The pandemic has put a spotlight like never before on the value of supporting, and investing in, employee health and wellbeing, argues Christine Husbands. This is potentially good news for occupational health providers, but it may also mean needing to deliver more comprehensive and sophisticated workplace health solutions.
Workplace health and wellbeing support will become increasingly comprehensive and sophisticated in 2022.
The year the pandemic arrived really took the wind out of employers’ sails but those who already offered comprehensive health and wellbeing support would have felt their investment was very worthwhile, as they were able to immediately look after their employees and demonstrate their duty of care.
Fast forward to 2021 and, with health and wellbeing being better understood and appreciated, more employers offered support to staff.
We at RedArc therefore predict that 2022 will see an even greater number extend their employee benefits programmes specifically to include health and wellbeing, but that employers will also become more discerning in the quality of support services they offer.
Workplace health support
Over the past 12 months, many employers will have had their first taste of how health and wellbeing support can make a tangible difference to individual members of staff while also making practical business sense too.
Empowered with this evidence about which areas of their health and wellbeing proposition are most utilised and most effective, employers will be in a really informed position when negotiating new employee benefits contracts in 2022.
If there was ever a time to stress-test health and wellbeing support it was during a pandemic, but unfortunately for some employers and employees this will have highlighted shortfalls.
Not only will there be a greater understanding of the importance of good-quality health and wellbeing support among HR teams and employees, but there will also be a growing awareness among senior leadership teams and at a wider board level too. This is likely to unlock additional budget”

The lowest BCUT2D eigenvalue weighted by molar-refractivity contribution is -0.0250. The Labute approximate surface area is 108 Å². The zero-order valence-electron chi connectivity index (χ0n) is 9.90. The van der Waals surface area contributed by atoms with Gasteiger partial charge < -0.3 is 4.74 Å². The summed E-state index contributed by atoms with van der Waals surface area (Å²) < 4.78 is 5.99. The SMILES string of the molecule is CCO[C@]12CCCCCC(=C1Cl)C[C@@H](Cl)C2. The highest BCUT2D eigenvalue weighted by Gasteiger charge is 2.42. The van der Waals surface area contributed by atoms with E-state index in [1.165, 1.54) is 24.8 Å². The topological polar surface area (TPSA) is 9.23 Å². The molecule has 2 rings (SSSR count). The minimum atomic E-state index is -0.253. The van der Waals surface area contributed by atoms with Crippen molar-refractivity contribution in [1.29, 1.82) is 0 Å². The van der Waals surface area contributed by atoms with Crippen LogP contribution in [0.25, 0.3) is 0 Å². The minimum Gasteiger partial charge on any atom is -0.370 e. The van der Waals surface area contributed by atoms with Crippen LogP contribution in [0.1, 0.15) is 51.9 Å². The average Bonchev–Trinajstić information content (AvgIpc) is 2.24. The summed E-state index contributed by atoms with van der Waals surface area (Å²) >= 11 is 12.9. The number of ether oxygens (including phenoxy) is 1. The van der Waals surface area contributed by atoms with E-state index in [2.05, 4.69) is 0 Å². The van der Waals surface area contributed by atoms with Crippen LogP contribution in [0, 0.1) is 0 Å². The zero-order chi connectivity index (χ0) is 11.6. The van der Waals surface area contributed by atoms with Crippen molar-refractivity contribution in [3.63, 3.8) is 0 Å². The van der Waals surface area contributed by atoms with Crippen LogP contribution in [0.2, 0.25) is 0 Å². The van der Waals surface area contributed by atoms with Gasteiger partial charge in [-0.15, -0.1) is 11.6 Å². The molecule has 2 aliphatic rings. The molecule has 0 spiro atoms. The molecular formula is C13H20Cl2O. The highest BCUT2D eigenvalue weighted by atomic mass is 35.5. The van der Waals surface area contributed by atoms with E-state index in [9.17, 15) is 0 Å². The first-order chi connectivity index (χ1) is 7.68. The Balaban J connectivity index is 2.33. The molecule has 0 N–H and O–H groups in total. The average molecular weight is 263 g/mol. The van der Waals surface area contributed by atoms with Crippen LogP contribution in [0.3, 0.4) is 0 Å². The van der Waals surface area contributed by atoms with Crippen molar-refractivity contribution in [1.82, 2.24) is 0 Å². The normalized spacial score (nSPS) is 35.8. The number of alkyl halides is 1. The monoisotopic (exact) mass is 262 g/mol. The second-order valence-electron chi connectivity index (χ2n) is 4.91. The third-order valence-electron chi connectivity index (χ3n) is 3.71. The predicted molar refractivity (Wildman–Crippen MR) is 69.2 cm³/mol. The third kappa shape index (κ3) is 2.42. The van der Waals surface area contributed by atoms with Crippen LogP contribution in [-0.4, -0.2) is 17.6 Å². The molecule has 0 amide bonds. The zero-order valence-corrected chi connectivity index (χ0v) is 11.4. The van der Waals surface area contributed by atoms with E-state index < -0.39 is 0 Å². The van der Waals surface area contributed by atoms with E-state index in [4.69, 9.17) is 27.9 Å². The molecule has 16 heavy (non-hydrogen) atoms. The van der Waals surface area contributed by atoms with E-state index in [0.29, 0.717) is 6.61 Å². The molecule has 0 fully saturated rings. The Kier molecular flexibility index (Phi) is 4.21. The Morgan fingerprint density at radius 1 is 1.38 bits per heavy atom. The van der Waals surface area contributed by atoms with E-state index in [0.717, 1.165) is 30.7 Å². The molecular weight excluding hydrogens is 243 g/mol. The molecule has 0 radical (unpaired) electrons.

When scrutinised, some of the more tick-box types of support will not have delivered for staff or for the organisation.
Employers need to use this information to ensure they tailor their health and wellbeing benefits accordingly.
We predict that, not only will there be a greater understanding of the importance of good-quality health and wellbeing support among HR teams and employees, but there will also be a growing awareness among senior leadership teams and at a wider board level too. This is likely to unlock additional budget when better health outcomes from better support can be proven.
It stands to reason that the most effective health and wellbeing benefits are personalised, flexible and comprehensive.
All employees need to be treated as individuals: two members of staff presenting with the same symptoms may require different routes to recovery and support, so personalised support is crucial.
Flexibility is also key: an overly prescriptive menu of services may mean there is nothing available for some staff and therefore they don’t receive the support they really need or for as long as they actually require it.
Offering comprehensive levels of support is vital, as light-touch benefits may not be adequate for more serious issues.
An ‘investment’ in health and wellbeing doesn’t have to be an expensive outlay, but it is the right term to use. The investor will benefit with better supported staff, increased productivity, engagement and loyalty.
However, it is important that enlightened and empowered employers spend wisely and use the knowledge they have amassed over the last few years to demand increasingly comprehensive and sophisticated health and wellbeing support from providers.